Since the coup d’état took place in Honduras on 28 June 2009, PBI has followed with growing concern the serious deterioration of the space in which organisations, communities and human rights defenders can defend human rights in the country.
In response to a request for international accompaniment from the National Human Rights Platform of Honduras (Plataforma de Derechos Humanos de Honduras), PBI made a first visit to the country in May 2011 to verify the human rights situation. Subsequently, after a period of intensive analysis within the organisation, PBI decided to evaluate the feasibility of opening an international accompaniment project in this country and, in the months of September and October 2012, carried out a second visit with this objective.
We met with journalists, judges, workers from human rights organisations, indigenous and small-farmers movements, women’s organisations and trade unions. The committed women and men we spoke with talked about the danger and grave threats they face. We published a report on the situation for human rights defenders in Honduras, based on our work in 2012, opened a protective accompaniment project in the country in 2013.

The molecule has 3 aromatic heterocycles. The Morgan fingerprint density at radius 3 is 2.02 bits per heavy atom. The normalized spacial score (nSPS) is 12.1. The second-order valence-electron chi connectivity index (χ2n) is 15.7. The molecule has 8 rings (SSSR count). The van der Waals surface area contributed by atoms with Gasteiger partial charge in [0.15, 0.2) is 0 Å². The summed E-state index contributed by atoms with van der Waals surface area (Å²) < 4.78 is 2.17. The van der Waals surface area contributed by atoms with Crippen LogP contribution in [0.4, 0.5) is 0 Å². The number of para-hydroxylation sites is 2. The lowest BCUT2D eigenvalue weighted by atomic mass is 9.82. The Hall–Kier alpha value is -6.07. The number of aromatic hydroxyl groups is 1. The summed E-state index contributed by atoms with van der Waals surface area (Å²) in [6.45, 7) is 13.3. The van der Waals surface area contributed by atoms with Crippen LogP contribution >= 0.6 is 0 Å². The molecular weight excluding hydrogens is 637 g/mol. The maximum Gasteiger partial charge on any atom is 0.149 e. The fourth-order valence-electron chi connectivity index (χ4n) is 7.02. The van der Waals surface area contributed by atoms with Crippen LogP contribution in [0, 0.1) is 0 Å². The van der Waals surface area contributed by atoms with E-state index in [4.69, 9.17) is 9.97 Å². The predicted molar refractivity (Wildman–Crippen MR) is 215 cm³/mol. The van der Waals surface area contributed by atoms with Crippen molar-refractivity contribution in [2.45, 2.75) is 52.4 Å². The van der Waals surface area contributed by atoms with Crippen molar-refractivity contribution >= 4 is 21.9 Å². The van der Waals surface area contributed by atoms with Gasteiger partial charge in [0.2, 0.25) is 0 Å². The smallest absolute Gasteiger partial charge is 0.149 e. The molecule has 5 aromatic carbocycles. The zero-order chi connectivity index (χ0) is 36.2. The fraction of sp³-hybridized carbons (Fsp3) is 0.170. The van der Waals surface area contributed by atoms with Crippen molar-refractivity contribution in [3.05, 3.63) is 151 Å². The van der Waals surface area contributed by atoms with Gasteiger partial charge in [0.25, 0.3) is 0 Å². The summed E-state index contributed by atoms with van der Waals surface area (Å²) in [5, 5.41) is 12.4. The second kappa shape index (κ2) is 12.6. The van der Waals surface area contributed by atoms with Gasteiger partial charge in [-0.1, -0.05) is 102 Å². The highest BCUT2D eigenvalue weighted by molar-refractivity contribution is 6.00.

Who we protect in Honduras
Since 2009, there have been 174 violent deaths in the LGTBI community. This violence is directly related to the prejudice and discrimination that the LGBTI community has suffered historically in the country. Honduras has become, along with Guatemala and El Salvador, one of the most dangerous countries for this community to live.
Freedom of Expression
Honduras is one of the most dangerous countries in the world for journalists. According to the IACHR 28 journalists have been killed in Honduras since 2010.
Women Human Rights Defenders
Defending land rights, culture and natural resources
Between 2002 and March 2014 111 land and environmental rights activists were murdered in Honduras, making it the most dangerous country in the world to be a land rights defender.
Read the full report here.